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My ASIC+SoC Reassessment

Bill Schweber
Brad Albing
Brad Albing
4/1/2013 8:31:05 PM
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Re: Going Application Specific
Yep - for those medical companies making 100 or 1000 units per year, they could use an application specific device if it's a device already designed and releaased (i.e., if the hypothetical medical company [above] does not incur any of the NRE costs). And if it fits their manufactured product's specs with no or little mod to their design needed. Then it is practical. Otherwise, no. Even considering competitors' actions.

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amrutah
amrutah
3/31/2013 11:31:41 PM
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Going Application Specific
@Bill, Thanks for capturing this topic in your blog.

Going the Application specific for the biomedical devices can be a killer for a company unless the device is really really good.  But with competition around, if another company comes up with a better product then business is gone... And as we know the biomedical devices (like the the one mentioned ECG...) are not something  hand-held devices which are in mass production.  It can be a killer to the company with very small parts shipped per year...

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Netcrawl
Netcrawl
3/30/2013 8:26:07 AM
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Re: Should a Manufacturer go Bigger or Smaller
@Bill yes you're right some tech companies have tried to get bigger by doing more digital but unfortunately the timing is not good. The rush to market has led to some mistakes, they missed the market turns and lost the battle. I believe TI has acquired National, primary objective of the deal(that's for me) is to squashed the competition or narrow the number of players in the space-that exactly the game here fewer players means few competition.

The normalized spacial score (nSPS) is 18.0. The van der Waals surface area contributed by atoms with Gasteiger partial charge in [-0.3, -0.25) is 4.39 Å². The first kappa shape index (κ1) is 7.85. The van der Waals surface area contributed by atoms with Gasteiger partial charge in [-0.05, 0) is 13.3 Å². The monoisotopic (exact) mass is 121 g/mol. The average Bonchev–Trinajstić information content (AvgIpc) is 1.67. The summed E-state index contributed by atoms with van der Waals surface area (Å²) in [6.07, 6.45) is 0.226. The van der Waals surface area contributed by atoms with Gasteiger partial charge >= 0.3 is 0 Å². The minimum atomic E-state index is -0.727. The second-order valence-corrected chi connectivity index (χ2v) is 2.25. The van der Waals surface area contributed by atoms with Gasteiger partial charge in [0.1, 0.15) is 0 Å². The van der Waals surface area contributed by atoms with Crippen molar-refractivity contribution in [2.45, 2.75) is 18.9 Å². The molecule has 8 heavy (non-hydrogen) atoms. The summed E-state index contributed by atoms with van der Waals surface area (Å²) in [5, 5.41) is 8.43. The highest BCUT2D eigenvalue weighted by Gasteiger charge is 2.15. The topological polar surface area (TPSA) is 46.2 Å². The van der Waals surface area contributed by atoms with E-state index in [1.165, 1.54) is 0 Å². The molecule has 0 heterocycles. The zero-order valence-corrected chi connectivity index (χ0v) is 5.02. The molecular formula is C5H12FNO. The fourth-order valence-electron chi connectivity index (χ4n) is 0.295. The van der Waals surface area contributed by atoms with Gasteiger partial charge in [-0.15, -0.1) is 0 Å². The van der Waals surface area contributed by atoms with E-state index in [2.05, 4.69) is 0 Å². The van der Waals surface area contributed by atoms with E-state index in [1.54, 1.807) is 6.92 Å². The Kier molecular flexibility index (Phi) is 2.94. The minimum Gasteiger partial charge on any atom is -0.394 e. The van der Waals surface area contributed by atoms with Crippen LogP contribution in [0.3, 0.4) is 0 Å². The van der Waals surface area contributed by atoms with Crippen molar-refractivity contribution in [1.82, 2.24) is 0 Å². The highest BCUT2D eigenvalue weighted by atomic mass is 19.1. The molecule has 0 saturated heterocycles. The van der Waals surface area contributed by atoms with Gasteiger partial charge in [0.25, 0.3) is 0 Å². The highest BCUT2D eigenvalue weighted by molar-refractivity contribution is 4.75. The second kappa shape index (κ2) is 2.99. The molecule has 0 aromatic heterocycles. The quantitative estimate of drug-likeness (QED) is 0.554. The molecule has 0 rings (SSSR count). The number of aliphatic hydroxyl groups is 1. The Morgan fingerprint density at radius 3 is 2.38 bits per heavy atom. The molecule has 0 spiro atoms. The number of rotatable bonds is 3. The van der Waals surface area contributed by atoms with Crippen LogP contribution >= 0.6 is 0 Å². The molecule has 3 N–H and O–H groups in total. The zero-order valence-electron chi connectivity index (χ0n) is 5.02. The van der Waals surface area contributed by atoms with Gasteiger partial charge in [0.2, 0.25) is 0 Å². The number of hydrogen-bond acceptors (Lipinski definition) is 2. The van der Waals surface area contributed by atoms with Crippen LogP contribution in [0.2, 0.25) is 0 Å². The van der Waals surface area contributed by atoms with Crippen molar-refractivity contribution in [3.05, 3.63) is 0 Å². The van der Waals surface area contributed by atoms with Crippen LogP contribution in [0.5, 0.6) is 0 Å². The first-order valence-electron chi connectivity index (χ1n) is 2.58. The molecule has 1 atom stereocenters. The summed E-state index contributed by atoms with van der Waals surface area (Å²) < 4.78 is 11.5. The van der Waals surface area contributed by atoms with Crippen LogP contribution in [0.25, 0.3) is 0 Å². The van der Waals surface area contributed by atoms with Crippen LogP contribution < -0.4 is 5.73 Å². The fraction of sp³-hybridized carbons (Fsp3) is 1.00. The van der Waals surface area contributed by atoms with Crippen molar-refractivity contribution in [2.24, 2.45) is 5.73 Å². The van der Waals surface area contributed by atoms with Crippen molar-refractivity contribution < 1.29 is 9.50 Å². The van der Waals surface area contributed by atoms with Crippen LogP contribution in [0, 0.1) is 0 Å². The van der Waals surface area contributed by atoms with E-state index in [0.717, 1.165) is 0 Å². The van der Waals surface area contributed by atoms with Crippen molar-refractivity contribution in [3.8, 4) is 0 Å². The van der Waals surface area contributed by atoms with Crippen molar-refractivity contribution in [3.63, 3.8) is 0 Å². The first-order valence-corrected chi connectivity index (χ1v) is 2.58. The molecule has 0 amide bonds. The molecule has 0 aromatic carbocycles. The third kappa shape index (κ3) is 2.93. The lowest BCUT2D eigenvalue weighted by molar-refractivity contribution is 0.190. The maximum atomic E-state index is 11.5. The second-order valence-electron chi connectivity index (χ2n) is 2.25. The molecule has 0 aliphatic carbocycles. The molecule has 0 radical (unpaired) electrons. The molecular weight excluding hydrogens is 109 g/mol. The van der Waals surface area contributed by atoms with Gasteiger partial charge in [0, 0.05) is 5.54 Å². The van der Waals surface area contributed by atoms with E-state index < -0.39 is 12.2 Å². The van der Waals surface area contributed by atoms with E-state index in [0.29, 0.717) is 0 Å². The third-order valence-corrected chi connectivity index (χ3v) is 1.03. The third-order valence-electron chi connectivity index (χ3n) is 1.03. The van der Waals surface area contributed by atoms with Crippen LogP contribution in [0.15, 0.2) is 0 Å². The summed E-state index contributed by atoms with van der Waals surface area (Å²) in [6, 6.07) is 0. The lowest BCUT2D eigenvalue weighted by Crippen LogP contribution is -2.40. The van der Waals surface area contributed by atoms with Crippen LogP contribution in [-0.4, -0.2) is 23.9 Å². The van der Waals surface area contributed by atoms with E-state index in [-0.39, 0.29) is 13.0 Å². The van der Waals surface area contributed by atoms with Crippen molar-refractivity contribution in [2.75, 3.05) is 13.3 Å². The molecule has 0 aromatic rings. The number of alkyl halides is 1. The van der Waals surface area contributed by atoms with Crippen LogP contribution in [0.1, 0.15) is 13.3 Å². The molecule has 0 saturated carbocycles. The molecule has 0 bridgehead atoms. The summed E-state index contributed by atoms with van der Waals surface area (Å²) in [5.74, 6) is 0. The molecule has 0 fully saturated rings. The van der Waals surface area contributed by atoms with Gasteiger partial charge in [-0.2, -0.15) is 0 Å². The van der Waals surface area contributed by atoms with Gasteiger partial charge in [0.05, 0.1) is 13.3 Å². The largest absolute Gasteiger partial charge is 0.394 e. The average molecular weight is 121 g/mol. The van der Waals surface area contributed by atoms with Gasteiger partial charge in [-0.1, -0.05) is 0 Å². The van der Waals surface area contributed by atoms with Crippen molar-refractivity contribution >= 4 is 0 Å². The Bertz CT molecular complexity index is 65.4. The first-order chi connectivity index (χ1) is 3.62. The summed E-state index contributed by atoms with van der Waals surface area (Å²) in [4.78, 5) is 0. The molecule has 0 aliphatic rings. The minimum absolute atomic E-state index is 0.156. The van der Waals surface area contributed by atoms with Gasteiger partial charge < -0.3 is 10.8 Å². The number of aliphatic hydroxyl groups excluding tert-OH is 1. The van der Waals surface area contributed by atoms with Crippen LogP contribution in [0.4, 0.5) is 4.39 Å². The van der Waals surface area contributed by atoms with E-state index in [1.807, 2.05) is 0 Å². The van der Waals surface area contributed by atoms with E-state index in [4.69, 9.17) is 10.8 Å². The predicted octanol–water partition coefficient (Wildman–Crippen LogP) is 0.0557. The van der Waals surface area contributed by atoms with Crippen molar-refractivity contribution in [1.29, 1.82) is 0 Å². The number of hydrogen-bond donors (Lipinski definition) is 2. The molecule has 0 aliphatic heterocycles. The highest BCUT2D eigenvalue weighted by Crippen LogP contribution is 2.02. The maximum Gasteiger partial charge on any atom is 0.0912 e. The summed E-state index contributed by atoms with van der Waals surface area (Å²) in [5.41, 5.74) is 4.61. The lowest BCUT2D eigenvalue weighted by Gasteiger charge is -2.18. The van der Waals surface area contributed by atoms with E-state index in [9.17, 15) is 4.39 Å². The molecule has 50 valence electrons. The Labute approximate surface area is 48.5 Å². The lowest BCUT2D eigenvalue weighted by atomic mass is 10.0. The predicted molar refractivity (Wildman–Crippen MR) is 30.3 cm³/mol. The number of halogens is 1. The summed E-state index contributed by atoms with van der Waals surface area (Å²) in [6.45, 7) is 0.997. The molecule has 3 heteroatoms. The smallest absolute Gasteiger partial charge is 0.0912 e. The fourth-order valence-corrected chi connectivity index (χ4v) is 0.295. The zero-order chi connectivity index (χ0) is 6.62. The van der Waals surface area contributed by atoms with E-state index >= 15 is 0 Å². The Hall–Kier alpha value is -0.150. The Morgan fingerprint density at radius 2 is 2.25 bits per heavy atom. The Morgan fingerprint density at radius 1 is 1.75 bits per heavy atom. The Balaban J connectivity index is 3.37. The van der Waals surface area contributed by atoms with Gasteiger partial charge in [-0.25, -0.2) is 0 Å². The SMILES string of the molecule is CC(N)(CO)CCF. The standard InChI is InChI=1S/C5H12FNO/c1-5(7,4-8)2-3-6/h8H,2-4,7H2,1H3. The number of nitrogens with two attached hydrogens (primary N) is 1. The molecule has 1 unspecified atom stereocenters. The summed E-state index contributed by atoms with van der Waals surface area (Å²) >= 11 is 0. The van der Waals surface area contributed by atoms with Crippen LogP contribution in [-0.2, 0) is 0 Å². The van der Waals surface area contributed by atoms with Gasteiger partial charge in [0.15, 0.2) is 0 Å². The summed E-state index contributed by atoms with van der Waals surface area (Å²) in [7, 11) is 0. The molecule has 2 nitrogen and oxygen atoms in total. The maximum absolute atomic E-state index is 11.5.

I believe that's there motivation here- the market evolve fast, companies like TI need to adapt to stay in the game. Getting big might kill you the best thing should the company do right now is how to get smarter and agile.     

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Bill_Jaffa
Bill_Jaffa
3/28/2013 2:17:01 PM
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Re: Should a Manufacturer go Bigger or Smaller
Many companies have tried to go "bigger" by doing more digital, only to find out it's a tough place to make real margins, and with short product lifetimes and also lots of support required (think National up tp about 5 years ago, then they re-discovered analog). That's one perspective.

On the other hand, while we learn from history, it doesn;t always repeat itself--everything has changed: the markets, the technologies, the opportunies. So it's anyone's guess as to whether big D/little A or Big A/little D is the smarter move. And both may be smart moves, if you execute well and are also lucky.

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